DTE Energy (NYSE:DTE) officials made it clear Oct. 24 that they oppose a Michigan voter question that would require state utilities to commit to 25% renewable energy by 2025.
DTE Energy Chairman, President and CEO Gerard Anderson said in a quarterly earnings news release that the company supports the current 10% standard, which utility subsidiary Detroit Edison is on track to meet. But Anderson opposes the broader mandate.
Proposal 3 (often referred to as 25 x 25), is a ballot initiative designed to amend Michigan’s constitution and require that utilities generate 25% of their electricity from renewable sources by 2025.
In 2008, the Michigan Legislature passed bipartisan, comprehensive energy legislation that included a standard for Michigan to generate 10% of its electricity from renewable sources by 2015, Anderson said.
“DTE Energy fully supports the current renewable standard of 10%, and we are on track to meet it,” Anderson said. “But we are extremely concerned about the negative financial impact that Proposal 3 would have on our customers. Proponents of this ballot initiative are seeking to dictate Michigan’s energy policy by circumventing the state’s legislative process. Our constitution should not be used to establish detailed industrial policy, including energy policy.”
During the earnings call, led by DTE Executive Vice President and CFO David Meador, company officials said the popularity of 25% by 2025 is declining as voters learn more about the specifics.
Foes of 25 by 25 have set up their own website for Clean Affordable Renewable Energy: www.careformich.com.
The website includes a video by a union utility worker official who said the 25% transition is not well planned and will force early retirement of many fossil plants that employ union members.
Detroit Edison’s generation mix for 2011 was 75% coal; 20% nuclear; 2% natural gas and 2% renewables; and 1% other. “Our renewables percentage will increase this year” but the company is unsure how it will affect other fuels, a DTE spokesperson told GenerationHub. The Fermi 2 nuclear plant also had a refueling outage that lasted from March into April, the representative noted.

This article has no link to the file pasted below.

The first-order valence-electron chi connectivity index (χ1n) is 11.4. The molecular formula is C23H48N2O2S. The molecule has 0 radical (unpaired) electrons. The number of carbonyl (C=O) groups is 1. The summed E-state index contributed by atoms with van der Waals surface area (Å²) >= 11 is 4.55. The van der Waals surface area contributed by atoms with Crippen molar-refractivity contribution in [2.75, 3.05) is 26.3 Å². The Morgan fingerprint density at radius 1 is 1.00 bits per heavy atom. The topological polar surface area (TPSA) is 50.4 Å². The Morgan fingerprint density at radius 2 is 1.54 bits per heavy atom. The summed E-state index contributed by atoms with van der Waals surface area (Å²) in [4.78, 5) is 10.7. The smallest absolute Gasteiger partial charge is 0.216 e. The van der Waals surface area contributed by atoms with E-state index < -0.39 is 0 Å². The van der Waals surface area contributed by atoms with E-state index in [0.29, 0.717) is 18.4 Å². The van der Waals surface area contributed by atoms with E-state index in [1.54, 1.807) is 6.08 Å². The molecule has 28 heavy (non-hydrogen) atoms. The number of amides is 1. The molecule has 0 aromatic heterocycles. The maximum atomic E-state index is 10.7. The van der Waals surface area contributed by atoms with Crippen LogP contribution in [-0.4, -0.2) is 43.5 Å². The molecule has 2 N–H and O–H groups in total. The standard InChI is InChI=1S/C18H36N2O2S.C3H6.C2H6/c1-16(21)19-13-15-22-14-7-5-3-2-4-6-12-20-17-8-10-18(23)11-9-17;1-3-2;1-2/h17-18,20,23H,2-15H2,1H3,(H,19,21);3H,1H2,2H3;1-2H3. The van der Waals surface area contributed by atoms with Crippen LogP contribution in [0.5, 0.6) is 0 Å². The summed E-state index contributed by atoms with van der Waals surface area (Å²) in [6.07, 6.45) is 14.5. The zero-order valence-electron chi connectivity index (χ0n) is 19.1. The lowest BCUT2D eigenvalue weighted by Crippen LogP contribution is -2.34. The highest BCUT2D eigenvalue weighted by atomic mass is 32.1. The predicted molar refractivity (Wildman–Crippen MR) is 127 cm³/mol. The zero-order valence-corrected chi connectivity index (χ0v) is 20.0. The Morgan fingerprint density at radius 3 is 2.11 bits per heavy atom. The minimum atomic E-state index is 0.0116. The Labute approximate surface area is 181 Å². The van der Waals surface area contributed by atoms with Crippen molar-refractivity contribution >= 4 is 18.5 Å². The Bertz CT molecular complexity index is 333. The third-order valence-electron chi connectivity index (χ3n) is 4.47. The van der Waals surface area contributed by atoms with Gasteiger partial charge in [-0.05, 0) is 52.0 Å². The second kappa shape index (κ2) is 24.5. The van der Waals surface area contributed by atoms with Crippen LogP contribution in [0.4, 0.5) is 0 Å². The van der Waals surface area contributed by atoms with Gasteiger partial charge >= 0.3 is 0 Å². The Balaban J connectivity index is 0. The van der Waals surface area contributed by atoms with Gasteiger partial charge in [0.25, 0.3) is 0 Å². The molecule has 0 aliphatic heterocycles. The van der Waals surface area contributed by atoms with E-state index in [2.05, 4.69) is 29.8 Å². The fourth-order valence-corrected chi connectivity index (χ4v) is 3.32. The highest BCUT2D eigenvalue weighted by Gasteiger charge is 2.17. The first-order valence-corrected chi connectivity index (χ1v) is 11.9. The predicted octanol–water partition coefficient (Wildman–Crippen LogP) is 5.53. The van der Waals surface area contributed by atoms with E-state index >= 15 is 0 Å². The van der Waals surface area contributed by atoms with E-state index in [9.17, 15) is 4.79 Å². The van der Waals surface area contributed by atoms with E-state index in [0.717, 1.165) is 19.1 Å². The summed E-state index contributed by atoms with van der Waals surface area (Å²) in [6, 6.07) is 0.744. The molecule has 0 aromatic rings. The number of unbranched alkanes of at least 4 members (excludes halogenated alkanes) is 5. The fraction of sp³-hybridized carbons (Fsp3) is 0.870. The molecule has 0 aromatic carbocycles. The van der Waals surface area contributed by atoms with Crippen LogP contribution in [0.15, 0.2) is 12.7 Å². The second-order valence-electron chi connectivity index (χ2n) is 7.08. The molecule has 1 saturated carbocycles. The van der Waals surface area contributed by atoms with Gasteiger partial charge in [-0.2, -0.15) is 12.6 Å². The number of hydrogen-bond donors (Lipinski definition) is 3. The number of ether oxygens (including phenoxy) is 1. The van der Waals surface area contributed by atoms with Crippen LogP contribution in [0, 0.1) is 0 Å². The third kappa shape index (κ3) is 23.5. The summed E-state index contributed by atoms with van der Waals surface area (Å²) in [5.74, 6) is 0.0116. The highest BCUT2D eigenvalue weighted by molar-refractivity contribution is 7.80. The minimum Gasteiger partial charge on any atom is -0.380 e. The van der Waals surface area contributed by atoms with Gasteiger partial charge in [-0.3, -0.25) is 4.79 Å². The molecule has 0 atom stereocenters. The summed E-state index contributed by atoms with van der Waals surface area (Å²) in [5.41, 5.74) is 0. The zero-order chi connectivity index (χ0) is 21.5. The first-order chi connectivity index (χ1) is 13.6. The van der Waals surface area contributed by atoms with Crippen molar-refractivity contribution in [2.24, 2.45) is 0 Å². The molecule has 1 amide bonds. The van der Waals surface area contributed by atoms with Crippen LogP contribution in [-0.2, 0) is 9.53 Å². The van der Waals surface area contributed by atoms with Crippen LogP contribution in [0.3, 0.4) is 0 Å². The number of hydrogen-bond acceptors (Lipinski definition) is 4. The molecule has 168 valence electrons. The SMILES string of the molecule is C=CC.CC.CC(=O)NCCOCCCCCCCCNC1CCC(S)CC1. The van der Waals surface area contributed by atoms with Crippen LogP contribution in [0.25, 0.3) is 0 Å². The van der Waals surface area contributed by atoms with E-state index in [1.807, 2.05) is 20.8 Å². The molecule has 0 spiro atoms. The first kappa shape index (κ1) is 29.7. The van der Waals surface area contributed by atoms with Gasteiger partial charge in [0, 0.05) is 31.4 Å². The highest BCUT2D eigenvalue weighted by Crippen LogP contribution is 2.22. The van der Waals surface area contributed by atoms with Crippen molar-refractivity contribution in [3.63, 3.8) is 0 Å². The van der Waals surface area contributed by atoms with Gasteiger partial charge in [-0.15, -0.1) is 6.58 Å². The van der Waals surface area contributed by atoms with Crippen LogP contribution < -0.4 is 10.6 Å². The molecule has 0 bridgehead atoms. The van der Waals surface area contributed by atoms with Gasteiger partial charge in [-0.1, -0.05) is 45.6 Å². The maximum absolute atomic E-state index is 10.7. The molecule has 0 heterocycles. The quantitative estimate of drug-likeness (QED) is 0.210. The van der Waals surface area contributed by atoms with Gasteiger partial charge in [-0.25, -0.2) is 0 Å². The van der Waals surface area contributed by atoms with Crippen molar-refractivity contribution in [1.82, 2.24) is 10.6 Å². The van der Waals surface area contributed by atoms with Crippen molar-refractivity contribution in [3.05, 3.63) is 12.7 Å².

As for renewable generation, DTE said it is making a $250m investment in the 110-MW Thumb Wind Parks, which it recently dedicated. These parks are actually a collection of three wind projects built on nearly 15,000 acres along the “thumb” area of Michigan.
Good weather helps company results
DTE reported third quarter 2012 earnings of $227m, or $1.31 per diluted share, compared with $183m, or $1.07 per diluted share in 2011.
Company officials said their coal plants in Michigan run predominantly “all out” because there is little coal-to-gas switching ability in the state.
“Above average temperatures during the summer increased demand and revenues at our electric utility, more than offsetting the winter’s warm weather impact on our gas utility,” said Meador. MichCon is the gas utility involved in the purchase, storage, transmission and distribution of natural gas.
In September, DTE announced it had signed a memorandum of understanding to jointly develop the NEXUS Gas Transmission (NGT) system with Enbridge (NYSE: ENB) and Spectra Energy (NYSE: SE). The project will move growing supplies of Ohio Utica shale gas to markets in the U.S. Midwest, including Ohio and Michigan, and Ontario, Canada.
The new pipeline will serve local distribution companies, power generators and industrial users in the Ohio, Michigan and Ontario markets.
On the electric utility side, Detroit Edison’s capital spending is being driven by installation of environmental controls on coal plants and meeting the current renewable mandate. Detroit Edison has spent $105m on environmental projects year-to-date and $151m YTD on renewables and energy efficiency, according to the earnings presentation.
“We are pleased with what we’ve accomplished so far this year,” Anderson said. “Financial results are solid, operational metrics are on target, and I’m very happy to report that recent survey results show improved customer satisfaction.”